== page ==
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Lab 9: TCP Connections

In this lab you'll capture and analyze a TCP connection.  


TCP is the most used protocol on the Internet. In this assignment you'll capture a TCP connection and analyze it. 

Capture a TCP Connection

Begin by capturing a TCP connection of your choice. The connection can be plaintext (e.g. HTTP) or encrypted (e.g. HTTPs, SSH). From the perspective of TCP it's the same. The connection should contain at least a few kilobytes of data. Once you have a suitable TCP connection captured save the packets from the connection into their own file called lab9-tcp.pcapng

Start and Stop Analysis

Examine the TCP three-way handshake then answer the following questions:
  1. What port numbers are used?
  2. What is the initial sequence number (the real one, not the relative number)?
  3. What is the initial window size?
  4. What options do both sides support?
Now examine the end of the connection. 
  1. How was the connection ended? (mutually or with a reset?)
  2. Which side initiated the end of the connection?

Examine ACKs

The acknowledgement packets have a special function. They are used to estimate the round trip time (RTT). The RTT estimate is used by both sides to optimize the receive window. Networks with high bandwidth and long RTTs are called Long Fat Networks (LFNs), pronounced "Elephants." Find an ACK packet in your stream that contains the "Timestamps" option. Wireshark will calculate RTT for packets with timestamps and show you the RTT in the "[SEQ/ACK analysis]" dissector. Use the RTT (not the iRTT) value to compute the delay bandwidth product:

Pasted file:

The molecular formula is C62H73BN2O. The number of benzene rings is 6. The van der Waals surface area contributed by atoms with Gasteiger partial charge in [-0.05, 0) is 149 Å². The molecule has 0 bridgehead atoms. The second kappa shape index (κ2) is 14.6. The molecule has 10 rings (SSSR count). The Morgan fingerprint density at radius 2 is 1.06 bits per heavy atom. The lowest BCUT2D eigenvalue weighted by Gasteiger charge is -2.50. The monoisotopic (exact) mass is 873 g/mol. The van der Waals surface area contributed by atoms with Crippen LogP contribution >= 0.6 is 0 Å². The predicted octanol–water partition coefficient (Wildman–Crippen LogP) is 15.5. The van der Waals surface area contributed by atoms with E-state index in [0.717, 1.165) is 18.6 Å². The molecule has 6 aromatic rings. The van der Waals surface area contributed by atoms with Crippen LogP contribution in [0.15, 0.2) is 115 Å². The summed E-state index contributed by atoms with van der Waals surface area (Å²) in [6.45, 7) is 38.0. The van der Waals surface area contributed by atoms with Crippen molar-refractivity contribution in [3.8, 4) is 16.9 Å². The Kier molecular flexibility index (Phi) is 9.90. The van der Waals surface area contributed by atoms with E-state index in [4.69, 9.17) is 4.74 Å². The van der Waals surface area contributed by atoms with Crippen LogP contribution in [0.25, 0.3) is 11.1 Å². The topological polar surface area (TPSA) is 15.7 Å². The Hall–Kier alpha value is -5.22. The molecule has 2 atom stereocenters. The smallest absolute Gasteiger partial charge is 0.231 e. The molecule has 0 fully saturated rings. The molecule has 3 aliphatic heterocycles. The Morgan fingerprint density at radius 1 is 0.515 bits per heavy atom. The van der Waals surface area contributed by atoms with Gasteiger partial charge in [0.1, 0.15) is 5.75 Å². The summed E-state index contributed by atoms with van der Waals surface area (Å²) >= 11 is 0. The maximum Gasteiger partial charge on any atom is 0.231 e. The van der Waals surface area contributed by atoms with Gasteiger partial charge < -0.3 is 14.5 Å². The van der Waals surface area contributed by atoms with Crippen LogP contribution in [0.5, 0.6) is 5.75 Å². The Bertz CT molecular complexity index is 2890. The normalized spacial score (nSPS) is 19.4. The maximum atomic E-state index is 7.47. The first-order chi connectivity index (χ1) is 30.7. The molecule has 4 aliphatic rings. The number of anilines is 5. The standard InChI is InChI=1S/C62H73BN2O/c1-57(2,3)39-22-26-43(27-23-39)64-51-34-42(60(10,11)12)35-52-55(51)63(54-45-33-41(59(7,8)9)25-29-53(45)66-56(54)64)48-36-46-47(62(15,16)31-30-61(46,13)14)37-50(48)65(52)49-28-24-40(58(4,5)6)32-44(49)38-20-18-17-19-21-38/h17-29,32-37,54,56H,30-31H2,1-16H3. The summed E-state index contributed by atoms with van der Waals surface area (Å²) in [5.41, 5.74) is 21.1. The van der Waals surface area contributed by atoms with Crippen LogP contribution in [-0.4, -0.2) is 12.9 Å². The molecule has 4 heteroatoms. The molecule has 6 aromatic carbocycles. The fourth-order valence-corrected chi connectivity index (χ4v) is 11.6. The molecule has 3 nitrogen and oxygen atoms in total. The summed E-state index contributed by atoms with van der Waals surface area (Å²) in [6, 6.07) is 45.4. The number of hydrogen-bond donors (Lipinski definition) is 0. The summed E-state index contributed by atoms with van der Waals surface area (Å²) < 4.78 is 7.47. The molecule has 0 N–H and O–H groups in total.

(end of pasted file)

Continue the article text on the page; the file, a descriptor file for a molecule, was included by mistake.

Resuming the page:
Delay Bandwidth Product = RTT * Connection Bandwidth 

If you're at home you can use the advertised speed of your cable or DSL provider. If you're on the CIS network you should use 48Mbps as the connection bandwidth. If you're elsewhere try using an Internet speed test. Submit the following answers:
  1. What packet number did you find the RTT in? 
  2. What is the bandwidth of your link? 
  3. What is the delay bandwidth product?

Turn In

  1. Your packet capture in lab9-tcp.pcapng
  2. The answers to part 1 
  3. The answers to part 2
Submit your homework on canvas.


  • 10 points for part 1
  • 10 points for part 2